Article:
When caution takes precedence
When my daughter Valerie was born, as with so many fathers, it was the thrill of a lifetime. After leaving the birthing room, they wheeled her into the baby nursery, with all the other newborns resting in the cribs.
As I peered through the glass, I could see that Valerie was a fine physical specimen. She had good strong shoulders, and, remarkably for a newborn, a muscular, arching back. She must have inherited these gifts from her grandparents.
When we were ready to take her home the next day, I had a bevy of new experiences I hadn’t anticipated. Valerie was in my wife’s arms as they wheeled her from the hospital, out the front door, and down the walkway to my awaiting car. We had a baby seat already secured in the car’s backseat. It took us the longest time to ensure that she was snug, fastened, and seated comfortably. Finally, I drove out of the parking lot onto the main road.
Cars motoring by at 25, 30, and 35 miles per hour seemed to be speeding as if they were on a super highway. Gingerly, I pulled into traffic with the realization that the most precious cargo in the world was in the backseat. Although I’d been driving for many, many years – accident free – it was as if I was driving for the first time.
I crept along the two-lane road as slowly as I could without disrupting traffic, allowing other motorists to pass me on the left. I rolled up slowly to every light and even appreciated the ability to stop.
Normally, it’s about an eight to ten minute trip from Arlington Hospital to our high rise condominium in Falls Church, Virginia, but on this particular trip, it took us more than 30 minutes. Along every mile and every car length, I was preoccupied with the fact that nothing must happen to us on this ride home.
Looking Forward to Red Lights
I was thankful each time we came upon a stoplight turning red, which gave me the opportunity to collect my sensibilities, as well as prevent us from being side-swiped as we rolled through an intersection on a yellow light or even a green light.
About 20 minutes into the trip, my wife asked me if I was going to speed up a little. I couldn’t. Never in my life had I so studiously purveyed the road. Both of my hands securely gripped the steering wheel, my right foot ever ready to alternate between accelerating and breaking.
Finally, mercifully, we arrived home.
A House not the Same
After a few moments, we extricated Valerie from the baby seat and placed her in the stroller that we had stashed in the trunk, ready to roll her through the parking garage, up the elevator, down the hallway, and into our condo apartment.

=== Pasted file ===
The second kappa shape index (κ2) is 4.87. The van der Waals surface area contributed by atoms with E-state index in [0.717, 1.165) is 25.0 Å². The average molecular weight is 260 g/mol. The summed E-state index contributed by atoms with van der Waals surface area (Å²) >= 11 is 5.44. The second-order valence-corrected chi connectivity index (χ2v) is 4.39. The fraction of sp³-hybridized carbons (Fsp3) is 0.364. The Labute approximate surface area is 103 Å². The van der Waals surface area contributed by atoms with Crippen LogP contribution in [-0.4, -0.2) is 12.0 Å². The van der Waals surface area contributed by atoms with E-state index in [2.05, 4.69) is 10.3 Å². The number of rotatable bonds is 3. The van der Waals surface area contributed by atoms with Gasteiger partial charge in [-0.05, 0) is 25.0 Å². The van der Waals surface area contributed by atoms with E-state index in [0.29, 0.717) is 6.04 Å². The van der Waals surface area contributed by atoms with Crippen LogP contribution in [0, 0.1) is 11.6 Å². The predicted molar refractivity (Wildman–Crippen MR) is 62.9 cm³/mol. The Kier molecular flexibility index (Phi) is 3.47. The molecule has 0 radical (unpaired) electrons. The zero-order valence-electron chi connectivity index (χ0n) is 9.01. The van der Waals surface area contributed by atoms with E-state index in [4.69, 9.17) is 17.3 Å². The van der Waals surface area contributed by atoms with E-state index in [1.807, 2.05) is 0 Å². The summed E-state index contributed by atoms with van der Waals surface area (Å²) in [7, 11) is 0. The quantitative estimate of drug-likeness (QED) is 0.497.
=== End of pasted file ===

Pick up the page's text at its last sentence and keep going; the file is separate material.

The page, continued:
When we opened the door of the apartment and wheeled her in, our home took on a different hue. Suddenly, instead of my wife and I co-habituating in this rectangular space, a tiny little human being now dominated every square inch. Two had become three. Valerie was sleeping as we rolled her in. Later, she would awake, cry for this and that, and tell us, in not so many words, what she wanted.
We all took naps, as it had been a long and challenging experience. When we awoke, Val was still there, sleeping. It was a Monday morning, approaching noon, but unlike any other Monday we had ever experienced. Nothing would be the same, and it would be much finer.
When Caution is King
The caution I exercised as I proceeded down the road that morning later reminded me of the caution with which we all proceed when facing a major life change. In our careers and in our businesses, predictably, we move cautiously throughout the year.
Recruiting a top level executive? Preparing your taxes? Learning new software? There’s no way to rush through these tasks. Generally, the slower you go, the more assured you are about what you’re doing. Ordering new equipment? The more buzzers and bells the device contains, the more you study it before placing your order.
At other times throughout the year, it also makes sense to proceed cautiously. When you’re devising your annual strategic plan, who wants to create a half-hearted, slap-dash action guide to what you’ll be doing over the next 12 months? Caution here equals prudence, as it does when we make a major hire, acquire a new product line, or sign an important contract.
Against the Tide
The bigger and more momentous the event, the greater the need to apply our personal brakes. Yet this behavior is contrary to what all of society tells us to do these days, which is to rush here and there, and go even faster in some misguided attempted to "keep up" in our marketplace, our industry, or the world.
The paradox of being an effective HR executive is that to flourish in a rapidly changing world, often the first thing we need to do is slow down, exercise caution, and approach situations or challenges at a deliberate pace. We need to take time to analyze situations and make wise decisions.
After reading this article, if you jump back into fray, and on the fly, attempt to make important decisions too quickly, take heart – you’re proceeding the way most people do in this fast-forward world.
Knowing what it takes to extract the best from yourself, however, enables you to slow down to apply your best thinking and make your best decisions. Recognize that the little time you surrender in the process will be more than offset by the benefits you gain from your well thought-out choices.
So, this choice is yours.
Jeff Davidson is "The Work-Life Balance Expert®," and the premier thought leader on work-life balance issues. He has written 59 mainstream books, is a preeminent authority on time management, and is an electrifying professional speaker, making 806 presentations since 1985 to clients such as Kaiser Permanente, IBM, Novo Nordisk, American Express, Lufthansa, Swissotel, Re/Max, USAA, Worthington Steel, and the World Bank. For more information on Jeff, click here.